You can also access the Children Living Away from Home with Other Families procedure for further guidence.
When a range of professionals and agencies are undertaking assessments and providing services for people, there will inevitably be times when perspectives differ and conflicts of opinion or views give rise to challenge and or disagreement. This is particularly likely to occur when assessing need and risk and making decisions about the best ways forward to achieve the best or safest outcome for individuals. Occasionally there will also be conflict over who is best placed to provide interventions and how to make the best use of resources available to achieve the desired outcomes.
North East Lincolnshire aspires to be a place in which healthy and constructive challenge is seen as a positive not a threat; where we learn from one another and respect others views and opinions; and where we always strive to resolve differences in the best interest of the people we serve.
For more information please view the LSCB and SAB concerns and conflict resolution escalation procedure or the recording template for the escalation process.
If you have concerns that an adult at risk of abuse/neglect is being abused, you have a duty to report this.
- Vulnerability Booklet (PDF)
- Safeguarding Adult Procedures (PDF)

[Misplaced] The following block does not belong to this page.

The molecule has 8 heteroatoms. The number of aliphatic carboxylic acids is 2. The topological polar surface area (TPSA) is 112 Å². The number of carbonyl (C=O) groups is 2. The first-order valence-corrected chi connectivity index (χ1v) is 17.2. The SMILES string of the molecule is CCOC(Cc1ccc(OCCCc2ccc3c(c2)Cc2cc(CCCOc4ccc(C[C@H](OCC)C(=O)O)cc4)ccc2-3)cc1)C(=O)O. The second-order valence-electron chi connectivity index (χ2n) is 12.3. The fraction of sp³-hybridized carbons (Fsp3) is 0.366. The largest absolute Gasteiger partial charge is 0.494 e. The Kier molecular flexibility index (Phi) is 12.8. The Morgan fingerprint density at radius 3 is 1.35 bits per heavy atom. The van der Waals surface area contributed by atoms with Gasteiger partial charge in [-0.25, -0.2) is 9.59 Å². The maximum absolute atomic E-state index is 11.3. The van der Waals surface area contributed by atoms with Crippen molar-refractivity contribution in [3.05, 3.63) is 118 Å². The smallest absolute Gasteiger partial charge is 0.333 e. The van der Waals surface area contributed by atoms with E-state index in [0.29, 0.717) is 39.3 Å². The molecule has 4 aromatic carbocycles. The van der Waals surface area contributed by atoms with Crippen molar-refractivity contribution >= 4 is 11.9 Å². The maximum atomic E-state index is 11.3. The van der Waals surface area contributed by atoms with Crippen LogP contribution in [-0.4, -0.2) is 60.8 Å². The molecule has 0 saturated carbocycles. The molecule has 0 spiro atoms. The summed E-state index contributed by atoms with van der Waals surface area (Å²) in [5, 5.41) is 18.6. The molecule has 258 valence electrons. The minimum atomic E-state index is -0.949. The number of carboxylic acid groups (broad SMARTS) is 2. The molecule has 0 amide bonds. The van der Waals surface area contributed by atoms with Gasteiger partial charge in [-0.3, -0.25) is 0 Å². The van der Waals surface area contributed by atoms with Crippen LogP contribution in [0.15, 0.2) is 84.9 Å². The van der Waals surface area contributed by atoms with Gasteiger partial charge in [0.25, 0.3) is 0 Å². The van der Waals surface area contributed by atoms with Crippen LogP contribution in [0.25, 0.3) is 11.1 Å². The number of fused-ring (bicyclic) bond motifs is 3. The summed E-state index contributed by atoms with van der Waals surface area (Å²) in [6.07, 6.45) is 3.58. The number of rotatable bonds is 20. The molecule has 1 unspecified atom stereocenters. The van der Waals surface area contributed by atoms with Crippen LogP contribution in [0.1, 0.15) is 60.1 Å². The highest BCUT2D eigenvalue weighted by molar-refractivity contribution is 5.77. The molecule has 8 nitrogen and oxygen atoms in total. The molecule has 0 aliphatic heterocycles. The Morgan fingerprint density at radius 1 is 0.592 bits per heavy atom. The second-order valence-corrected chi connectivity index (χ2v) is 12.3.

- Safeguarding Adult Review referral form (Word)
Literature to assist when allegations are made against professionals:
- Dealing with allegations – supporting staff and volunteers (PDF)
- Dealing with allegations against carers and other staff (PDF)
- Dealing with allegations (PDF)
Please see our events page for details of upcoming safeguarding events and how to book.
NHS England Safeguarding App
Future Provider Forum Meetings
Monday 9th July 2018
Wednesday 10th October 2018
Wednesday 9th January 2019
All meetings are held 1.00-3.30pm at Centre4, 17A Wootton Rd, Grimsby DN33 1HE and are open to professionals and volunteers working with adults at risk of abuse/neglect.
Provider Forum Newsletters
Self determination and unwise decision making
We all make unwise decisions, but responding to them in a professional capacity requires skill and confidence. Knowing when a decision maker has capacity to make a decision which (even if unwise) should be respected, or when a decision maker lacks such capacity and may need protecting from their unwise decision, can be challenging. There may be circumstances in which interference with even a capacitous decision is warranted, to safeguard the decision maker, or others. How can we identify which decision is which and what intervention is appropriate?
We were fortunate in being visited by Michael Preston-Shoot to explore this area and improve practice in events being delivered jointly by North East Lincolnshire Clinical Commissioning Group and North East Lincolnshire Council. Here is a copy of the slides from these events:
NE Lincs Making Good Decisions (PowerPoint)
Education safeguarding audits
Conflict resolution escalation policy (Word document)